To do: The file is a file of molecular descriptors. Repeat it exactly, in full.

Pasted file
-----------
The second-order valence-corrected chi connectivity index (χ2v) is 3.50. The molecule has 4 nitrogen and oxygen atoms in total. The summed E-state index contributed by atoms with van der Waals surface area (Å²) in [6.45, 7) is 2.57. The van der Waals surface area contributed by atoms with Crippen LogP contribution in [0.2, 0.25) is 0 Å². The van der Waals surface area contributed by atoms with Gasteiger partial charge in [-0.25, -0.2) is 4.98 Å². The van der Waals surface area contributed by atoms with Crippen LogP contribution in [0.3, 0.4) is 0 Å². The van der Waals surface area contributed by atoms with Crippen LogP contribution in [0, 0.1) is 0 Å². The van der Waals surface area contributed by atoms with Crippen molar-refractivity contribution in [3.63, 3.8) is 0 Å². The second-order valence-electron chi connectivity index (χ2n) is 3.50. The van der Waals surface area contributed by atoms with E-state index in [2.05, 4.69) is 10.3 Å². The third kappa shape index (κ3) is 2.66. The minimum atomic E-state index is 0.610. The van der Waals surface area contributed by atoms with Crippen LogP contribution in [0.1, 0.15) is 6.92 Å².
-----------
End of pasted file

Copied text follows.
The second-order valence-corrected chi connectivity index (χ2v) is 3.50. The molecule has 4 nitrogen and oxygen atoms in total. The summed E-state index contributed by atoms with van der Waals surface area (Å²) in [6.45, 7) is 2.57. The van der Waals surface area contributed by atoms with Crippen LogP contribution in [0.2, 0.25) is 0 Å². The van der Waals surface area contributed by atoms with Gasteiger partial charge in [-0.25, -0.2) is 4.98 Å². The van der Waals surface area contributed by atoms with Crippen LogP contribution in [0.3, 0.4) is 0 Å². The van der Waals surface area contributed by atoms with Crippen LogP contribution in [0, 0.1) is 0 Å². The van der Waals surface area contributed by atoms with Crippen molar-refractivity contribution in [3.63, 3.8) is 0 Å². The second-order valence-electron chi connectivity index (χ2n) is 3.50. The van der Waals surface area contributed by atoms with E-state index in [2.05, 4.69) is 10.3 Å². The third kappa shape index (κ3) is 2.66. The minimum atomic E-state index is 0.610. The van der Waals surface area contributed by atoms with Crippen LogP contribution in [0.1, 0.15) is 6.92 Å².